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NTSB: Crash of Asiana Flight 214 Accident Report Summary

This is a synopsis from the Safety Board’s report and does not include the Board’s rationale for the conclusions, probable cause, and safety recommendations. Safety Board staff is currently making final revisions to the report from which the attached conclusions and safety recommendations have been extracted. The final report and pertinent safety recommendation letters will be distributed to recommendation recipients as soon as possible. The attached information is subject to further review and… ( Más...

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sparkie624 1
Oh no.. The Flight Crew Hit it right on the money... Right in the middle of the company's bank account. The NTSB did a good report. It pointed out some issues with the airport rescue, and problems with some slides on the plane as a result of the unusual impact, but I don't think this could have been for seen. The NTSB released a good report.
Colin Seftel 2
The report finds that two of the fatalities would probably have survived had they been wearing seatbelts, but does not make any recommendations based on this. This was a serious failure by the cabin crew, in not ensuring that all passengers were restrained.
“I think this is a case of the pilot flying the airplane expecting the airplane would do something… that it wasn’t designed to do.”

And that misplaced expectation is unrelated to competency?
Tim Marks 1
Easier politically to blame the machine (Boeing) than the man (ill-trained pilot), but if the safety and accident record of Asiana is reviewed there is a clear indication of 'incompetency' involved in these events - many of which can be directly related to pilot training and familiarity with an aircraft's systems. Flight simulation training has its merits, but cannot replace real world seat of the pants flying time to understand how an aircraft will react under all - including ideal - environmental and flight conditions. Personally, I believe too much complacency that the autoland system would put the aircraft onto the proper glideslope, airspeed and descent rate - and not flying the aircraft you are in command of, not a computer - is a failure seen in more and more younger pilots. Flight (training) time is expensive and to cut costs most airlines (US included) is becoming more reliant upon flight simulator time to build pilot hours and competency. I feel safer on the ground now a days thatn I did 20 years ago if I have to fly commercial.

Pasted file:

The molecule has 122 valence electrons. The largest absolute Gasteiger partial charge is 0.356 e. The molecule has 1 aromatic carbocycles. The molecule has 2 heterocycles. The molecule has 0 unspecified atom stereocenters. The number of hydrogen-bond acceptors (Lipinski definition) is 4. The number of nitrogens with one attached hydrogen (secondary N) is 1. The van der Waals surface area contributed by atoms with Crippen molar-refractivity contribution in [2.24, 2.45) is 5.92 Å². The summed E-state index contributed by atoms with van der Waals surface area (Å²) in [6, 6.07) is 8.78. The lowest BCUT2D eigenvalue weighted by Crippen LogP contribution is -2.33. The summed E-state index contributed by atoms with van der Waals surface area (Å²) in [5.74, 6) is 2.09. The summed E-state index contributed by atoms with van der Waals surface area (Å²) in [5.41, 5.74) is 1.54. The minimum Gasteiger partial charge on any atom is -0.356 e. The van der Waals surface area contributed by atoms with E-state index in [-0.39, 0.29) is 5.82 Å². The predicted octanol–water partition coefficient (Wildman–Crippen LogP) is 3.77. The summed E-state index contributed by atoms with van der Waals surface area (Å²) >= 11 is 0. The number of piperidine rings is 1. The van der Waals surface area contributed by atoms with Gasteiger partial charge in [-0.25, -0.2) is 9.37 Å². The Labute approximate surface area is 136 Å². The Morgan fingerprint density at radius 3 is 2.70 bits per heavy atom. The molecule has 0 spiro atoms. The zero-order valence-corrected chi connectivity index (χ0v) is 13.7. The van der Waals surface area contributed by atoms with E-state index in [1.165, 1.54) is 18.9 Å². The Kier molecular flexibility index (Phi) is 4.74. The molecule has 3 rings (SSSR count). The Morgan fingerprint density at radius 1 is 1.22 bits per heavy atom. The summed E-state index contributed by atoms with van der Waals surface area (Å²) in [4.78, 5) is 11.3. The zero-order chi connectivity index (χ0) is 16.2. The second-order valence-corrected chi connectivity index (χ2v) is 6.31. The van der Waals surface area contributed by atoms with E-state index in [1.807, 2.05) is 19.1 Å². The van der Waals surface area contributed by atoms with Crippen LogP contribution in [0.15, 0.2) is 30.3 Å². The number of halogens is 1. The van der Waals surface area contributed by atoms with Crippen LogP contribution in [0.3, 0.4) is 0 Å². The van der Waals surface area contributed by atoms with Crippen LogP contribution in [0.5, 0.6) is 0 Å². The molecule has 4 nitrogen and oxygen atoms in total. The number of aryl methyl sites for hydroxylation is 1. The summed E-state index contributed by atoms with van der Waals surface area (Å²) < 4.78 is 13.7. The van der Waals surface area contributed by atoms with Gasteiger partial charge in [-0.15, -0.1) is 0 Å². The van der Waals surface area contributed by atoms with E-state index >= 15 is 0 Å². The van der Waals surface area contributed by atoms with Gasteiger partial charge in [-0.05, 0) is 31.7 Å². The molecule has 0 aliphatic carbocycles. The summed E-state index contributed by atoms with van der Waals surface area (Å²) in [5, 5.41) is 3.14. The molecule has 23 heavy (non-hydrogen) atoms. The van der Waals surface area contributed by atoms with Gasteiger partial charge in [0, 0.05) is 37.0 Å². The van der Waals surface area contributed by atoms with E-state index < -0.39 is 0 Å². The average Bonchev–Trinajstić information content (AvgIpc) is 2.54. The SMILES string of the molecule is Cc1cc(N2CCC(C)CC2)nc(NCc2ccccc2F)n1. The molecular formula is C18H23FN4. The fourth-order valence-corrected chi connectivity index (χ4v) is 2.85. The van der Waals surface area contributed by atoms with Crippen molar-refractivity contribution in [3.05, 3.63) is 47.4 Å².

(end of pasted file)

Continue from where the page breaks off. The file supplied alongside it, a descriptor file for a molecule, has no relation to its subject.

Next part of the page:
James Hodges 1
Lesson, both here and flt 570, don't fly Gook Airlines. But sometimes that is all that is going your way!!!
James Hodges 1
570! iPad strikes again. Automation strikes again coupled with carelessness. Sound familiar?
Herman Kanter 1
Just wondering if pressing the "FLCH SPD" would have been appropriate during an approach on other Boeing airliners or if this works differently on the B-777? And, does dis-engaging the A/P and A/T during a visual approach procedure differ among other airline policies? If yes, why is this so?
crk112 1
Why require Boeing to come up with additional documentation? Lots of people have been properly trained and had no problems flying and landing Boeing 777s until these guys came along and showed you can't do it if you're not properly trained.
sparkie624 1
They did not want to throw all the blame on Asiana... Even though it was all their fault. Just political BS...
Jimmy Robinson -2
(Duplicate Squawk Submitted)

NTSB Blames Asiana 777 Crash on Pilot Actions

The National Transportation Safety Board released its final conclusions about what caused the crash of Asiana Airlines Flight 214 in San Francisco last July, blaming the pilots for making a series of critical missteps related to the Boeing 777's automated systems.
James T -3
(Duplicate Squawk Submitted)

‘Crew competency’ not a factor in Asiana Boeing 777 crash: NTSB

The National Transportation Safety Board’s (NTSB) hearing into the causes of the crash of Asiana flight 214 last year continues to focus on misunderstanding of the aircraft’s systems, with one board member saying “crew competency” was not an issue.

‘“I personally do not believe this is a case of crew competency,” says board member Robert Sumwalt. “I think this is a case of the pilot flying the airplane expecting the airplane would do something… that it wasn’t designed to do.”


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